According to Dr. Crespi and Dr. Badcock (thrilling surname!), epigenetic gene silencing of the father's versus the mother's genes may tilt a person more toward autism or more toward schizophrenia (NYTs article, Nature essay). Epigenetics is the term that describes changes to the genome that change which genes are expressed but do not change the genome itself. In general, methylation, the adding of a CH3 group to the 5 carbon of the nucleotide cytosine in a promoter, silences the expression of a gene, while demethylation or acetylation (tagging with a -CoCH3 group) increases expression. When a section of a genome is silenced depending on a parent's gender, that is called imprinting. As we all carry two alleles (one variant of a specific gene) total, one from each parent, when our sperm or eggs are being made only one of each of our alleles gets put into the sperm or egg. With a few genes, a paternal allele in an egg should be silenced, and a maternal allele in a sperm should be silenced (with many genes, both alleles are expressed in the baby). When the sperm and egg come together, there are two alleles, with one or the other silenced through imprinting. The proposed theory of mental health suggests a paternal allele in the mother that should have been silenced results in reduced social skills, and the expression of a maternal allele in the father that should be silenced results in emotional problems. So, too much paternal expression creates social ineptitute, and too much maternal expression makes crazy harpies?
At times a mis-expression of an allele is indeed a problem, as an example, consider Prader Willi and Angelman syndrome. A specific region of chromosome 15, designated as 15q11-13, is responsible for both conditions. In this section of the genome, alleles from both the paternal and maternal lines should be expressed. In Prader Willi, either the father's gene is silenced or two copies of the mother's are mistakenly passed along: an imbalance in favor of maternal genes. In Angelman, the maternal gene is silenced or two copies of the paternal alleles are passed along: an imbalance in favor of paternal genes. According to the article, the two syndromes result in very different behavior, more compliance in Prader-Willi's, and more hyperactivity in Angelman's, although from the description in my genetics book, both conditions present unique challenges and temper tantrums.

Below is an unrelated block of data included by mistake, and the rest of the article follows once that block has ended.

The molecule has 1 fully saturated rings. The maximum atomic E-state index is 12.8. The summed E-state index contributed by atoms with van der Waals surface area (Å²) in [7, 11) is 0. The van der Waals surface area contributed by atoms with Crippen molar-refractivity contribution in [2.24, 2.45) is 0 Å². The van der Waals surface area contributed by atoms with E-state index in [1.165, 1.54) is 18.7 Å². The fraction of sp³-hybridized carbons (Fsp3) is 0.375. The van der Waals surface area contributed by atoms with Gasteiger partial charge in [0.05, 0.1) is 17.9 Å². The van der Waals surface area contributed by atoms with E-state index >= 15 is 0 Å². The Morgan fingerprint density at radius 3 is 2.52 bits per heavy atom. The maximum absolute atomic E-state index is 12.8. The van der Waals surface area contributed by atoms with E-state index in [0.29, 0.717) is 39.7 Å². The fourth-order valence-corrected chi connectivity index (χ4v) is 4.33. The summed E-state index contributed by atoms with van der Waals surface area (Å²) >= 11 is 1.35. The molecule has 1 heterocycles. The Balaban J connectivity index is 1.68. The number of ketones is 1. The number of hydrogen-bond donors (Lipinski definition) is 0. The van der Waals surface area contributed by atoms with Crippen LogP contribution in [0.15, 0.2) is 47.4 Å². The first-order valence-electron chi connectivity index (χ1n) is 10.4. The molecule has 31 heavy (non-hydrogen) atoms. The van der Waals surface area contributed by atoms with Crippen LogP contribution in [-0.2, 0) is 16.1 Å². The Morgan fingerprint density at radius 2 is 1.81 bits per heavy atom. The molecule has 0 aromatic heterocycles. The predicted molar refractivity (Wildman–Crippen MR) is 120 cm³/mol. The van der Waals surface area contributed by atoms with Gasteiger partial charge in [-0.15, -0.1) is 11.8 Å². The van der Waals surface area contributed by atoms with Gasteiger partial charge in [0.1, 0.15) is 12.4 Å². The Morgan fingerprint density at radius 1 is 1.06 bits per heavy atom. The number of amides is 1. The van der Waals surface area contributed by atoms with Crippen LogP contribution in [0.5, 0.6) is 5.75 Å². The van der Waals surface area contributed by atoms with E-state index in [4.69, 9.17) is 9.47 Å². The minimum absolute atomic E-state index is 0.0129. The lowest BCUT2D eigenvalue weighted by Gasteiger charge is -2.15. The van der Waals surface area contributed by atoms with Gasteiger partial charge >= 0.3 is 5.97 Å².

The article also suggests that mother's have, through evolution, silenced genes that result in difficult offspring, silencing any paternal genes that pass through into their eggs. Both articles reference the IGF2 gene, responsible for growth of the baby in the womb. Apparently this gene is expressed in the sperm and imprinted in the egg. If both alleles are expressed, the baby is 50% too big and hard to deliver, if neither is expressed, the baby is too small. It so happens the father's is expessed, resulting in typical fetal growth. What if the imprinting was simply reversed, silenced in the father and expressed in the mother?
While Badcock and Crespi propose an interesting theory, I am not sure the evolutionary interpretation holds much weight. A child with autism or schizophrenia can both present a great challenge, and in the accepted discrepancy in imprinting resulting in Angelman or Prader Willi, this is also true. So imprinting and epigenetics are being shown to cause behavioral and physical phenotypes, but the interpretation that places where the maternal alleles are imprinted may be due to ease of child birth and child rearing has only subjective speculation to back it up.
I believe I have heterogenous imbalances, as I am of late both social inept and emotionally hypersensitive and blissfully living in a state of self-deception. But I'm finally doing well in medical school, in genetics and neoplasia.